A sacred icon is made in a specific manner. The techniques of production (from type of board to board preparation, drawing of the image, the necessity of line giving form to color – “its logos” as discussed by one of my teachers, George Kordis, the type of perspective, the predominant use of egg tempera and natural materials – earths and minerals, the lack of symmetry, moving from dark colors to light, and the final blessing by a priest or deacon) are taken seriously by the Orthodox and Eastern Rite Churches. It is my opinion  that if a Latin Rite artist decides to paint a sacred icon, out of respect, they should study and follow the traditions of the Eastern Catholic Rites and the Orthodox Church. This can be accomplished by either studying with their iconographers or with Roman Catholics who have studied with them and follow their traditions of iconography.

I do believe that a Latin Rite sacred artist may paint a religious image in the style of a sacred icon, but, must be careful to explain the difference between the two types of representation. I currently follow this methodology of differentiating a sacred image (religious art) from a sacred icon, and, religious art painted in the style of a sacred icon. My basis for this is respect for the Orthodox and Eastern Rite traditions and how they view their sacred art forms. Yet, it must be admitted that the “traditions” of Orthodox sacred art were primarily formalized by the Greek artist Photis Kontoglou (1895-1965), and the Russian artist and historian Leonid Ouspensky (1902-1987). Thus, these two scholars, within the last one hundred years, outlined what they believed was the historic “tradition” of Orthodox painting, and this “tradition” became formalized within the Orthodox community.  A Catholic artist from another Rite, or within the Latin Rite, may not be concerned with these issues. I believe, however, that the Latin Rite sacred artist must not only be aware of the currents within the Orthodox sacred art community but be respectful of it, too.

In his book Spirit of the Liturgy, Pope Emeritus Benedict XVI provides a wonderful overview of the three periods of sacred art within the Roman Catholic Church (Iconographic, Gothic, and Baroque).  You will notice that even though he discusses the Renaissance he does not include it within the three traditions. High Renaissance artists were not inspired purely by prayer or catechesis in the production of their art. For many their motivation was the desire to please themselves, their patrons, or the profit motive. Renaissance sacred images do have spiritual value and some can motivate the viewer to prayer and communion with God.

An example of an icon is St. Andrei Rublev’s image of Christ, or his icon of the Holy Trinity. An example of a sacred image is Pietro Annigoni’s image of St. Joseph and the Child Jesus in Joseph’s workshop, or Masaccio’s Holy Trinity. A sacred image painted in the style of an icon is my rendition of St. Michael Holding the Holy Eucharist. Pictures of these icons and images are found below.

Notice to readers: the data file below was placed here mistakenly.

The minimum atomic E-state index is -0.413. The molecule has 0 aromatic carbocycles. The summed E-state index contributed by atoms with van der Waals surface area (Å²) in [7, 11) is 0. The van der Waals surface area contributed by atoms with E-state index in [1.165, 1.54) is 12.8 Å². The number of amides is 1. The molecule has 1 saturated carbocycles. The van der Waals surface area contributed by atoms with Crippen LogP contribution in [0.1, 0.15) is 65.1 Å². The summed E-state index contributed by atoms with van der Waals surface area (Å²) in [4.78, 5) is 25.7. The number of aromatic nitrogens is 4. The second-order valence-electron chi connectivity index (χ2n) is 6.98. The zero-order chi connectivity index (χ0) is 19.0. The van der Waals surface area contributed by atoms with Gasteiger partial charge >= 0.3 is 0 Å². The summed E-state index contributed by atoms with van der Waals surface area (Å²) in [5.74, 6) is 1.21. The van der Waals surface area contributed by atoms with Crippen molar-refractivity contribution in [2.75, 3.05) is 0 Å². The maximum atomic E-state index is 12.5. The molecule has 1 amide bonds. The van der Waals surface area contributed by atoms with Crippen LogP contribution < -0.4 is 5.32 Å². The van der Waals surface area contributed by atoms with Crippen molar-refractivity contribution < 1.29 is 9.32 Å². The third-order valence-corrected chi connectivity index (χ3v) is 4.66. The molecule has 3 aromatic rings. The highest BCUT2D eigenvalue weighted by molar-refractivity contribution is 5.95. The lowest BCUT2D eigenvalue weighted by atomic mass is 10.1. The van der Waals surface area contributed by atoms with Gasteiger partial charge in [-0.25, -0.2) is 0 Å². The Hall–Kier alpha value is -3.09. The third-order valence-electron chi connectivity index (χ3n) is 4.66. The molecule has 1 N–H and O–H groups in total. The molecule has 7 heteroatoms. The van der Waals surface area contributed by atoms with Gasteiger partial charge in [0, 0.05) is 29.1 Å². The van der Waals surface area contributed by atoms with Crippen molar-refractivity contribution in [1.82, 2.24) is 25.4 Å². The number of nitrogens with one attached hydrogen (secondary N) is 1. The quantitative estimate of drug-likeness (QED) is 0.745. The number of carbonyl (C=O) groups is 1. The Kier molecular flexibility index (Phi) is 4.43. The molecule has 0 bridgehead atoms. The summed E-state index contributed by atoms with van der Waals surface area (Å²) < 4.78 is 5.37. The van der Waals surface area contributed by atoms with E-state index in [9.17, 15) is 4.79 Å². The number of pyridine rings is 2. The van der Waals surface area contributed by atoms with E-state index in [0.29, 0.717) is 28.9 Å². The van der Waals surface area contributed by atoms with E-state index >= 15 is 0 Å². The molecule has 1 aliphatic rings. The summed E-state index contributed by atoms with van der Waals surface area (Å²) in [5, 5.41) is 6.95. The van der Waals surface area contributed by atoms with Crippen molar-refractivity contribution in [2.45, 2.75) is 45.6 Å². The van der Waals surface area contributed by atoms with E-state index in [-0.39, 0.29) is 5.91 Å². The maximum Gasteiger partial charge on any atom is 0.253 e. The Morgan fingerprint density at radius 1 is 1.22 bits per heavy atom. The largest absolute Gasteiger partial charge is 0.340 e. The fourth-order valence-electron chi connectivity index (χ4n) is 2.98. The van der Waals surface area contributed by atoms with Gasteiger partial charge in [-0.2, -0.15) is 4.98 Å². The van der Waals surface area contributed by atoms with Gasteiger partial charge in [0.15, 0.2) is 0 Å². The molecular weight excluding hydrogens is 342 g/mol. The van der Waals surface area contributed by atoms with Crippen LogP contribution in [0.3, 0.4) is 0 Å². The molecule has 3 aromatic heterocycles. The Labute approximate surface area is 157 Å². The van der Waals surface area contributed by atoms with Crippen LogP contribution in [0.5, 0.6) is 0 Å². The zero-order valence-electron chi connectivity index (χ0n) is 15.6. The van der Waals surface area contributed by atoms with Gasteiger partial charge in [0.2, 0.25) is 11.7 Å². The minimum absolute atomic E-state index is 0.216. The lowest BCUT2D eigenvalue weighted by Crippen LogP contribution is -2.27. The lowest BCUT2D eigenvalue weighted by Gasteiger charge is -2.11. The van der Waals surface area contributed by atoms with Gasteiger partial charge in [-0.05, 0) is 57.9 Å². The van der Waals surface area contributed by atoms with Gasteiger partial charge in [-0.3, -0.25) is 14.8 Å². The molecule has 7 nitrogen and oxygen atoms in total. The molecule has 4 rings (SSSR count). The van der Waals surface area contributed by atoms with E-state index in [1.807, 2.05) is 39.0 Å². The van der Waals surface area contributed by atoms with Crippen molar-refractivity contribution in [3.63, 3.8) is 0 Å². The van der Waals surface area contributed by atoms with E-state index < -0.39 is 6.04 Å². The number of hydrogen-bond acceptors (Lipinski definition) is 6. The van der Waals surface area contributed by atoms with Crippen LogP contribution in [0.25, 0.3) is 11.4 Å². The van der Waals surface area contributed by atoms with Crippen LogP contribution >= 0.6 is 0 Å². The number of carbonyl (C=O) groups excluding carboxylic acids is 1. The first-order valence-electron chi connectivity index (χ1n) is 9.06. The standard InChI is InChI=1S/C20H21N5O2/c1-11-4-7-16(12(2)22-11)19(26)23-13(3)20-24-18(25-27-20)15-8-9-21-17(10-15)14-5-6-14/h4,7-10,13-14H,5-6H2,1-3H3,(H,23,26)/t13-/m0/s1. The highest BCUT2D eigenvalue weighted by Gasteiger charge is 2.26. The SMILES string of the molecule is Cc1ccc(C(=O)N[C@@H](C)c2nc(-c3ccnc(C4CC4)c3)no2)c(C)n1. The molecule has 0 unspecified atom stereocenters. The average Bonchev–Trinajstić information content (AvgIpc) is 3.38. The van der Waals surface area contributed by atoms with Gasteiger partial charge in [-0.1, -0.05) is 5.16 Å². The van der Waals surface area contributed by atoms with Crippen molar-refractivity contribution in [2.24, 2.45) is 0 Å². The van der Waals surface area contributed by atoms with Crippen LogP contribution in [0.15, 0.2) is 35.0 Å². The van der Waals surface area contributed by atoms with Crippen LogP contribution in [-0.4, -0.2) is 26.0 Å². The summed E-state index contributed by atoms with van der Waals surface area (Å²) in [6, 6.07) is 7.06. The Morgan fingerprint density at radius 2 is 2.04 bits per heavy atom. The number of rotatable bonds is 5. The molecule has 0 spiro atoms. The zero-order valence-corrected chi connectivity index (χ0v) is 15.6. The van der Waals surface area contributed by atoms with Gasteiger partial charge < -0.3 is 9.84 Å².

7) The attributes of the sacred artifacts are beautiful. These attributes conform to the three basic elements of beauty as defined in the writings of St. Thomas Aquinas: clarity – the listener or viewer can discern what the artifact is, what it means, and that it reflects a “radiance” to those who perceive it; proportion – the listener or viewer can discern the artifact’s unity, order, harmony, and the correct relationship of its individual parts;  and integrity  – the listener or viewer is able to understand the “wholeness” of the artifact. Is beauty in the eye of the beholder? Certainly it is affected by the individual’s culture, geographical location, historic period, and other issues; but, we can also say that it is objective, in that people of Faith do not deny the Truth, Goodness, and Beauty of God.

Within the Roman Catholic Church and the Eastern Churches, it is believed that “Our justification comes from the grace of God which was merited for us by the Passion, Death, and Resurrection of Jesus Christ.” Sacramental Grace is a participation in the life of God. Justification is conferred through the Sacramental grace of Baptism. “Grace is the free and undeserved help that God gives us to respond to His call to become [members of His family], children of God, adoptive sons and daughters, partakers [through the Holy Sacraments] of the divine nature and eternal life” (confer John 1:12-18; 17:3; Romans 8: 14-17; 2 Peter 1:3-4). As the Council of Trent teaches – grace is known by faith – and faith, in association with the gifts and fruits of the Holy Spirit, produce good works. Our Lord teaches in Matthew 7: 20 “You will know them by their fruits” (confer Catechism of the Catholic Church, 2nd edition, paragraphs 1987 through 2005).